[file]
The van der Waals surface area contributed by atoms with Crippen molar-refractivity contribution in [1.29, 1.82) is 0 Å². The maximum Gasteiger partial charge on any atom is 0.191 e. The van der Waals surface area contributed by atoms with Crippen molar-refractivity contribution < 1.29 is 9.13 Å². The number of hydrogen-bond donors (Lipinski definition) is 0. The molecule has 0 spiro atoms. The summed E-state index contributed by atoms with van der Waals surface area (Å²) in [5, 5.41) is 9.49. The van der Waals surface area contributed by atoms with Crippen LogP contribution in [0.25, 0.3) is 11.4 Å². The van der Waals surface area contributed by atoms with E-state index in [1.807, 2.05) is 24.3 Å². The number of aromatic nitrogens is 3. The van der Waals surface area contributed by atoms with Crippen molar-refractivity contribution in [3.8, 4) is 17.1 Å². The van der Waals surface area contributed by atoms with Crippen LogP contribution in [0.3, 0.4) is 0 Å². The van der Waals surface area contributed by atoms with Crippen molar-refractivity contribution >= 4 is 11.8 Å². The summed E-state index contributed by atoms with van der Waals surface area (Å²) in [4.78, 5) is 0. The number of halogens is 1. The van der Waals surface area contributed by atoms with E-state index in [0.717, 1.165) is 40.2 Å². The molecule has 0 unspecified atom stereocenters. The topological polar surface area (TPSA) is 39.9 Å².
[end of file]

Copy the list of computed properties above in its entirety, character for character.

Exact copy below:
The van der Waals surface area contributed by atoms with Crippen molar-refractivity contribution in [1.29, 1.82) is 0 Å². The maximum Gasteiger partial charge on any atom is 0.191 e. The van der Waals surface area contributed by atoms with Crippen molar-refractivity contribution < 1.29 is 9.13 Å². The number of hydrogen-bond donors (Lipinski definition) is 0. The molecule has 0 spiro atoms. The summed E-state index contributed by atoms with van der Waals surface area (Å²) in [5, 5.41) is 9.49. The van der Waals surface area contributed by atoms with Crippen LogP contribution in [0.25, 0.3) is 11.4 Å². The van der Waals surface area contributed by atoms with E-state index in [1.807, 2.05) is 24.3 Å². The number of aromatic nitrogens is 3. The van der Waals surface area contributed by atoms with Crippen molar-refractivity contribution in [3.8, 4) is 17.1 Å². The van der Waals surface area contributed by atoms with Crippen LogP contribution in [0.3, 0.4) is 0 Å². The van der Waals surface area contributed by atoms with Crippen molar-refractivity contribution >= 4 is 11.8 Å². The summed E-state index contributed by atoms with van der Waals surface area (Å²) in [4.78, 5) is 0. The number of halogens is 1. The van der Waals surface area contributed by atoms with E-state index in [0.717, 1.165) is 40.2 Å². The molecule has 0 unspecified atom stereocenters. The topological polar surface area (TPSA) is 39.9 Å².